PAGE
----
As if hot flashes and night sweats aren’t enough, some women also have to endure changes in body odour as a part of menopause. These changes in one’s body odour can lead to dejection, embarrassment, and anxiety most especially in social situations. However, body odour can be controlled so women can still regain their confidence. The most important thing is to understand the root cause of these changes and why they occur during menopause.
What is body odour?
Body odour is a by-product of sweating; our body’s natural cooling system. The body has two types of sweat glands namely:
Eccrine glands – These glands are located all over the body and they produce odourless sweat. The sweat is released onto the body’s surface.
Apocrine glands – These glands produce fatty sweat inside glands and they are located near hair follicles. The sweat produced is pushed to the surface when women feel stressed or anxious.
In the case of apocrine glands – located on the scalp, underarms and groin area – the sweat produced contains fatty compounds. Bacteria is known to feed on this sweat when secreted to the skin’s surface, and the resulting fatty acids, waste products, and ammonia form a palpable odour that is unique to every woman.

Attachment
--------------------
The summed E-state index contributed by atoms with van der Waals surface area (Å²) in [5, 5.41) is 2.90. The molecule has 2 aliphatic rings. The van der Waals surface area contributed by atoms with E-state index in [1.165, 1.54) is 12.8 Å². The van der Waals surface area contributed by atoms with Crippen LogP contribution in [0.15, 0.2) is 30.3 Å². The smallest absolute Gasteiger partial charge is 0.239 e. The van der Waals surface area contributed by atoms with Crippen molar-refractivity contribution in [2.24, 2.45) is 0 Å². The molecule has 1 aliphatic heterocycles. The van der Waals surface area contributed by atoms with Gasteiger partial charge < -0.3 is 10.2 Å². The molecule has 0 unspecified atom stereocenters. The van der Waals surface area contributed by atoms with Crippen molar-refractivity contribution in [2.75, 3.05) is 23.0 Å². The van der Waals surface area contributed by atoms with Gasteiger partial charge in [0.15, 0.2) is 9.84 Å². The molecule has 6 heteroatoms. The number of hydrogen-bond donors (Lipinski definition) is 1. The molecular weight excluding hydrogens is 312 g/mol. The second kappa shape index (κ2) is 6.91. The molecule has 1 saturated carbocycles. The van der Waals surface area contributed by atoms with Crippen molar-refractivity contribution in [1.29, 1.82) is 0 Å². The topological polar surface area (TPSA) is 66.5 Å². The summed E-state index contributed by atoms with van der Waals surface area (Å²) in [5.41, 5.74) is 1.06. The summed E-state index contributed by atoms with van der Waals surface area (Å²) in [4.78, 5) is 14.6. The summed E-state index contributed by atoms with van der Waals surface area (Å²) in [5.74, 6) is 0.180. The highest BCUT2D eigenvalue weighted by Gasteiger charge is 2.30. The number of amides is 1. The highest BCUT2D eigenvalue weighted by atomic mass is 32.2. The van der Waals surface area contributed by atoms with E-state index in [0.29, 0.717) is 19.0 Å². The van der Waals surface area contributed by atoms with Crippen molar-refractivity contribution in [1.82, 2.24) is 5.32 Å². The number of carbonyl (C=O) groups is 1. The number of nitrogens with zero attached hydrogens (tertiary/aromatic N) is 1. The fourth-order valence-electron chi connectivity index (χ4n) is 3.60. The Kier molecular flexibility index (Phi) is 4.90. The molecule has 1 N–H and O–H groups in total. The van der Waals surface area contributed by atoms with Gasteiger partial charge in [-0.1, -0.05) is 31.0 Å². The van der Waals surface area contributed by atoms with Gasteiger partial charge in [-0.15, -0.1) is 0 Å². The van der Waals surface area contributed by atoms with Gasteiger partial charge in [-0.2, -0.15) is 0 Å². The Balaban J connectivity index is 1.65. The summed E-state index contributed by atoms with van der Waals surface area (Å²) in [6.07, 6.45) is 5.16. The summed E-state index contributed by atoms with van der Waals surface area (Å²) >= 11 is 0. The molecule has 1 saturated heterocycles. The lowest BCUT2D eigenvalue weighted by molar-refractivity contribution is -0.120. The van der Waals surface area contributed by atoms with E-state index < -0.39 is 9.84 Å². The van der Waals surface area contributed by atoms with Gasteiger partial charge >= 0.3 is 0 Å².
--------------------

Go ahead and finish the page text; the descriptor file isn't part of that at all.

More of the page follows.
Body Odour Changes and Menopause
Several menopause symptoms can increase sweat production which leads to changes in body odour. Hot flashes and night sweats, in particular, have a strong effect. There are psychological symptoms, however, such as anxiety and panic attacks can lead to an increase in the incidence of sweating. More sweat makes certain changes in body odour more noticeable.
So what are the causes of changes in body odour?
For some middle-aged women, hormone fluctuations are the primary cause for the changes in body odour. Estrogen is a neurochemical responsible for helping regulate the hypothalamus – the part of the brain that controls body temperature. When a woman’s etrogen levels drop, a false message is sent to the hypothalamus, saying that the body is overheated. The body, then, increases in sweat production, thus, changes in body odour occur.
Other Causes of Body Odour
In addition, there are other factors that play major roles in the changes in body odour. Here are some of them:
*Garlic and onions
*Magnesium and zinc deficiency
What to Do
If changes in your body odour are bothering you, you can try improving it by having lifestyle changes. You might want to try the following:
*Eating a well-balanced diet rich in magnesium and zinc.
*Practicing stress reduction techniques (yoga or meditation).
*Wearing breathable cotton clothing.
However, if you are experiencing other symptoms that might be indications of something more serious, consult a healthcare professional right away.